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ASU's Sharon Smith honored for commitment to students


October 27, 2008

“There might be an easier way to make a living, but it wouldn’t be as gratifying.”

So says Sharon Smith, director of the TRiO Academic Achievement Center at Arizona State University’s West campus. For her tireless work on behalf of students, Smith recently received a 2008 ASU Commission on the Status of Women (CSW) Outstanding Achievement and Contribution Award.

Smith directs the West campus’s federally funded TRiO student support services program that serves first-generation university students, those who are income-eligible, and students with documented disabilities. Many of the students served by TRiO meet more than one of the eligibility criteria.

“Sharon is a support system and cheerleader for the many brave students who take on the challenge of higher education,” says Laura Franklin, an academic skills disability specialist in the West campus TRiO office. “While there are days that I know she has left the office exhausted, she has never failed to return the next day ready for more.”

It was Smith’s willingness to go beyond the call of duty for two students in particular that spurred Franklin and others to nominate her for the CSW Award. In one case Smith was alerted by Anne Suzuki, assistant dean for enrollment management for the New College of Interdisciplinary Arts and Sciences, about the plight of a student in an abusive home situation.

“Sharon found the student a job, helped her develop an escape plan with assistance from the Counseling Center, and advocated for emergency funds,” Suzuki says. “This situation took place over the holidays, and Sharon checked in regularly with the student and had other staff members assist as well. The student had never bought her own groceries or kept a budget, so Sharon helped teach her those skills.”

Smith says her willingness to get involved is all about the ultimate goal of helping students to succeed in their academic pursuits at ASU. “Without someone to help her with basic life skills, the outcome for this student would be different,” she says. “It’s an ongoing process, as we continue to work with the student. It’s great to see that she’s still in school and making progress toward her degree.”

According to Franklin, “Sharon assists students one by one, slowly but surely, and with much success. She does this for no personal gain of her own, but rather for these students, their families, and the legacies they leave when they break through the ceiling of poverty and pessimism to become proud college graduates.”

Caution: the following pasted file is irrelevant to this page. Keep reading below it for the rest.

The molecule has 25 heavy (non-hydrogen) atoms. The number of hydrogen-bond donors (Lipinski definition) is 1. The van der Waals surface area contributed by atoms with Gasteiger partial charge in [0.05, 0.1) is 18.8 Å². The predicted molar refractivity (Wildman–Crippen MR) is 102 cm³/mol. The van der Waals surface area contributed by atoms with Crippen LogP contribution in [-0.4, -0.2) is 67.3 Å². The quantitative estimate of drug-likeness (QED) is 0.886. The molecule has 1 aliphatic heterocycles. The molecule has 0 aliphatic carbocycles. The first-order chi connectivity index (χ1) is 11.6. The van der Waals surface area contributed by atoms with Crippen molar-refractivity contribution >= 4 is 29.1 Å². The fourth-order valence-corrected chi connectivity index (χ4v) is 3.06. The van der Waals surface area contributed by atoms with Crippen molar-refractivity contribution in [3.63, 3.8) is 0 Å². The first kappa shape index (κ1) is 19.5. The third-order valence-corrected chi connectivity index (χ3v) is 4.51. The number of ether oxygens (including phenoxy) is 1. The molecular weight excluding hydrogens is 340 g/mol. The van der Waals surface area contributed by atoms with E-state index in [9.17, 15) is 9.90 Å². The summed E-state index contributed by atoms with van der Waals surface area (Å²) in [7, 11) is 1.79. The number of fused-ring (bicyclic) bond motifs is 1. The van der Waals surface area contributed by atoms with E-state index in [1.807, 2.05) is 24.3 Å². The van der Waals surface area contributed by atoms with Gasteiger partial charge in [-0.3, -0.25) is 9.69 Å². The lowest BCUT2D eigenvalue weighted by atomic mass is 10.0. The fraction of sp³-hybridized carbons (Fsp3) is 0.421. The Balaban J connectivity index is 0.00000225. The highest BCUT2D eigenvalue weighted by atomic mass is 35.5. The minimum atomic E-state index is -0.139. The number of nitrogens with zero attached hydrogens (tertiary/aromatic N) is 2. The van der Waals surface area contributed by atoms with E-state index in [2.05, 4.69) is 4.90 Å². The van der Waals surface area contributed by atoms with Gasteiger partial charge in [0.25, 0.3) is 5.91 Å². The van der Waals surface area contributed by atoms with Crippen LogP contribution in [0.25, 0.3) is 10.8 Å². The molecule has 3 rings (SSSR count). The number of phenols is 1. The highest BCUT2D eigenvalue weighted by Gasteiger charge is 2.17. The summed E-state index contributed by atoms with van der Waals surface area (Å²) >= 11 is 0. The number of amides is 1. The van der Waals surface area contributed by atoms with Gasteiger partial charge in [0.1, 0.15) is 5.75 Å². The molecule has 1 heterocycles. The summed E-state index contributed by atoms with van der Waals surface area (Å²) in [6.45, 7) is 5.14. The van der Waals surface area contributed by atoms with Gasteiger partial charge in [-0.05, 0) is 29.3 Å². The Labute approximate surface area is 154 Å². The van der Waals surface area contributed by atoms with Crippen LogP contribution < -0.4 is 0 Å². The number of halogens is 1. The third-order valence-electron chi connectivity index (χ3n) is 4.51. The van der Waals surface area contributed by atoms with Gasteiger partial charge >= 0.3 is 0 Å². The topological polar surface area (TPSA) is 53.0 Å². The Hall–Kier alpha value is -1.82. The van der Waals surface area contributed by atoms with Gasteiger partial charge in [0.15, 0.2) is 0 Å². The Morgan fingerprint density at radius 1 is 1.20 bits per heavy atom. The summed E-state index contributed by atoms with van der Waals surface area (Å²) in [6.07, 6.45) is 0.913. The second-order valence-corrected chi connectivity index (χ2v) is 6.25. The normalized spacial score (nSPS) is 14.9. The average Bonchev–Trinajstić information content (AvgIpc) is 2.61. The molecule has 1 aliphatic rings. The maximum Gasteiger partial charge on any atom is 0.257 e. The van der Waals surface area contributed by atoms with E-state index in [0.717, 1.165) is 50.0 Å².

Franklin tells the story of another student Smith stepped in to help. “We discovered that she no longer had the means to meet her basic living needs. Not only was she not eating, she did not have access to hygiene products or laundry facilities,” Franklin says. “Besides bringing in many of these necessary supplies herself, Sharon rallied others to help as well. She then got the student involved in cooking classes so that she could make the best use of her new supplies and learn a valuable lifelong skill.”

Teaching students skills that will last them a lifetime is a big part of the TRiO Academic Achievement Center’s mission. Smith directs staff members who provide tutoring and hold workshops covering critical skills such as test-taking, effective studying, and time management.

“One of the biggest roadblocks TRiO students face is how to navigate the university system,” Smith says. “Since so many are the first in their family to attend a university, they can’t rely on family members to help them find campus resources, and it can be frustrating for them. We’re not the only office on campus that can help them, so part of our role is to help students make connections to others who are ready to offer assistance.”

The TRiO office also arranges for students to attend activities such as cultural events, to help them make connections to the community. It’s all part of TRiO’s goal of helping students become successful in school and in life, Smith says.

There’s no lack of demand for TRiO services on the West campus. “We have about 90 students who are eligible to receive services but who are on a waiting list because we are at capacity,” she says.

Smith, who has worked at ASU’s West campus for more than six years, has led the TRiO Academic Achievement Center since 2006. With funding from the U.S. Department of Education, the office has served students on the West campus since 1993.

More information about the TRiO Academic Achievement Center at ASU’s West campus is available at http://www.west.asu.edu/sa/trio/.